30-Day Song Challenge, Day 11: A Song You Never Get Tired Of
Let’s see if I can recapture the thread on this little exercise, shall we? A song I never get tired of… let’s see…
I’ll bet you thought I was going to post something by Rick Springfield, didn’t you? Well, believe it or not, even I need the occasional break from “Jessie’s Girl.” But there is a tune I don’t ever grow weary of. It’s from the infancy of rock and roll and it radiates such a youthful exuberance that it always lifts me up when I hear it. It’s just so… joyful… from the irresistible drum beat to the cool guitar breakdown in the middle to the goofy, playful way the lyrics are enunciated. I’m speaking, of course, of Buddy Holly’s “Peggy Sue,” which was a number-three hit on the Billboard Hot 100 way back in 1957. It was Buddy’s second hit after “That’ll Be the Day,” and unlike so much else from the early rock era, I think it sounds as timeless today as it did when it was released. My mom has a scratchy 45 of it that I discovered when I first started to take an interest in music around the age of 12 or so; I put a few hundred more spins on that old platter before I acquired my first Buddy cassette. It’s also one of a small handful of songs I know of that got a sequel, “Peggy Sue Got Married,” a demo Buddy recorded two months before his untimely death in February 1959. It was released posthumously.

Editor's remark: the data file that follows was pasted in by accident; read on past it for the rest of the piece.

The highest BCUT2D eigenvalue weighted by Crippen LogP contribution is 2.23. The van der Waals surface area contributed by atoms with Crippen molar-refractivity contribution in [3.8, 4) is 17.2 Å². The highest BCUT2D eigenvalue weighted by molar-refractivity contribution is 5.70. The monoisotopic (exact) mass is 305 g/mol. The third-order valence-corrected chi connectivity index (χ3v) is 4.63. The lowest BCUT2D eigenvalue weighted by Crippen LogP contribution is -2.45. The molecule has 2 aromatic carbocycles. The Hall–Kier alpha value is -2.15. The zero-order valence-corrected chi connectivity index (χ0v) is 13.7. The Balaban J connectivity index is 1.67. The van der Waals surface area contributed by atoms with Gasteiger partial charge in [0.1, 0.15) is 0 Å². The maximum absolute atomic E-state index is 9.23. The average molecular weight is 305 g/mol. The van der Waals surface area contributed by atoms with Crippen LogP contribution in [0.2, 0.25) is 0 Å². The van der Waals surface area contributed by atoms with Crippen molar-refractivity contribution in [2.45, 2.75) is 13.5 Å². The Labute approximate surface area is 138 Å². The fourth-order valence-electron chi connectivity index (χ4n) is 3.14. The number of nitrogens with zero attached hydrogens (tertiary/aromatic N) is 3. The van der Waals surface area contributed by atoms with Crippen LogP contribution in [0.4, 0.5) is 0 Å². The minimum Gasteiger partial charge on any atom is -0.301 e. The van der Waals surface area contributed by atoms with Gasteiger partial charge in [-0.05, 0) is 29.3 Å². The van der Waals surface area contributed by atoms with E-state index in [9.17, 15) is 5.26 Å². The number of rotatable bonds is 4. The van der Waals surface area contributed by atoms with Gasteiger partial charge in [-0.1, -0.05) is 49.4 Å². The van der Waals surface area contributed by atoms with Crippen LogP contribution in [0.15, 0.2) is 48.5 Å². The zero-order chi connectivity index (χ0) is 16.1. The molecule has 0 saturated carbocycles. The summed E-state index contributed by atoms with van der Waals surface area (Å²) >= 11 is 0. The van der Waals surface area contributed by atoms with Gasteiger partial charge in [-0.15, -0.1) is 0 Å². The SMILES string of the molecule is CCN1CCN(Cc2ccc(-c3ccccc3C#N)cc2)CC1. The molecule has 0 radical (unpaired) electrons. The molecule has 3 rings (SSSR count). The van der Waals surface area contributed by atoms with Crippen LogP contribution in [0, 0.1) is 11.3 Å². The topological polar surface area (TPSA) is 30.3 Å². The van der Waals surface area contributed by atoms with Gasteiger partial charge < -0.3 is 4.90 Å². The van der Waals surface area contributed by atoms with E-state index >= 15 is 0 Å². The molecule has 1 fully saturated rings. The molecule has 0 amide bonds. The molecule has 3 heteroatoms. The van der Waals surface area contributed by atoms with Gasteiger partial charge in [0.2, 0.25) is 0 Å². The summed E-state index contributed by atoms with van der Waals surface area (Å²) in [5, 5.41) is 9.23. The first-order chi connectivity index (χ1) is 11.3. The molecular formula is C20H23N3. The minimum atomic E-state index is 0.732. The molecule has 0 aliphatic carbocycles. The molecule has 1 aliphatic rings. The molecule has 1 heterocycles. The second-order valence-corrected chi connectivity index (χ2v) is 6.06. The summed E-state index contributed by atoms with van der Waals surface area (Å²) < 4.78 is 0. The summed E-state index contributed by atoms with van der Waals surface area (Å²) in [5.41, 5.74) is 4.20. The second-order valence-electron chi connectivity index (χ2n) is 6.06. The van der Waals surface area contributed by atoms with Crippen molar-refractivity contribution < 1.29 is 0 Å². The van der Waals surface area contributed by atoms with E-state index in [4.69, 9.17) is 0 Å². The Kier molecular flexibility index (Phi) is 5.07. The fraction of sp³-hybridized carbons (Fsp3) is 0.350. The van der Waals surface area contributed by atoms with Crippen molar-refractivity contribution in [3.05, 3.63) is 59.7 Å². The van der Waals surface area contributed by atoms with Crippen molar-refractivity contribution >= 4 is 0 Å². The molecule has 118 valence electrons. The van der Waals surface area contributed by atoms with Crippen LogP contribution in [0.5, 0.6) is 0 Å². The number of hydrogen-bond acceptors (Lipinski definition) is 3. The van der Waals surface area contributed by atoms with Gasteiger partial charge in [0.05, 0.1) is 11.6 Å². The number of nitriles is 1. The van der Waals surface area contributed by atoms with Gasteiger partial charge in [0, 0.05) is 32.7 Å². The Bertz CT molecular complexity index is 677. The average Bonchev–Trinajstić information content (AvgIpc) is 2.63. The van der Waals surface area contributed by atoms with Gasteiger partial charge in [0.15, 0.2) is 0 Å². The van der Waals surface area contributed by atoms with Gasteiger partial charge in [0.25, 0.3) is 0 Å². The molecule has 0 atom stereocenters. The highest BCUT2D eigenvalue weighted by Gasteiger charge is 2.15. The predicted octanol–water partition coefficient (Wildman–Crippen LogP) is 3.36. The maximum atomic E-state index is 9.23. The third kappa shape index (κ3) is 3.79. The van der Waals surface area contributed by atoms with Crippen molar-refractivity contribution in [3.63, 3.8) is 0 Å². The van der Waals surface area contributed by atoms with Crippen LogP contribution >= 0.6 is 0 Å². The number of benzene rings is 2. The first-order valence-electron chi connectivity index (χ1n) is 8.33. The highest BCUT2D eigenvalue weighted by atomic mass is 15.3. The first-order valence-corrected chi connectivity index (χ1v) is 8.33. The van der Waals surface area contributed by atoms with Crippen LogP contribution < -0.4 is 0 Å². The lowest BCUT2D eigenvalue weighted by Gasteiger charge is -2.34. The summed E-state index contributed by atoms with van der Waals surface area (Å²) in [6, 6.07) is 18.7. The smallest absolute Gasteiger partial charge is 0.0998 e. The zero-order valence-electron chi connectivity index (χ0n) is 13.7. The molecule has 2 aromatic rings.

Obviously, this all took place long before the era of music videos, so I had intended to simply post the song. But as I was poking around, I came across this clip, which I believe comes from Buddy’s appearance with his band The Crickets on The Ed Sullivan Show in December of 1957. The audio might not be the original; it’s been heavily processed if it is. But take a look and enjoy the sound. Buddy is one of my favorites, and one of my favorite “What ifs?” I truly think that if his life hadn’t been cut so short, he would be revered today as one of the true innovators, right up there with the Beatles.
Incidentally, the real-life Peggy Sue was not Buddy’s girlfriend, as is commonly believed. Peggy Sue Gerron was in fact the girlfriend (and later wife) of Jerry Allison, the drummer for the Crickets and cowriter of this song.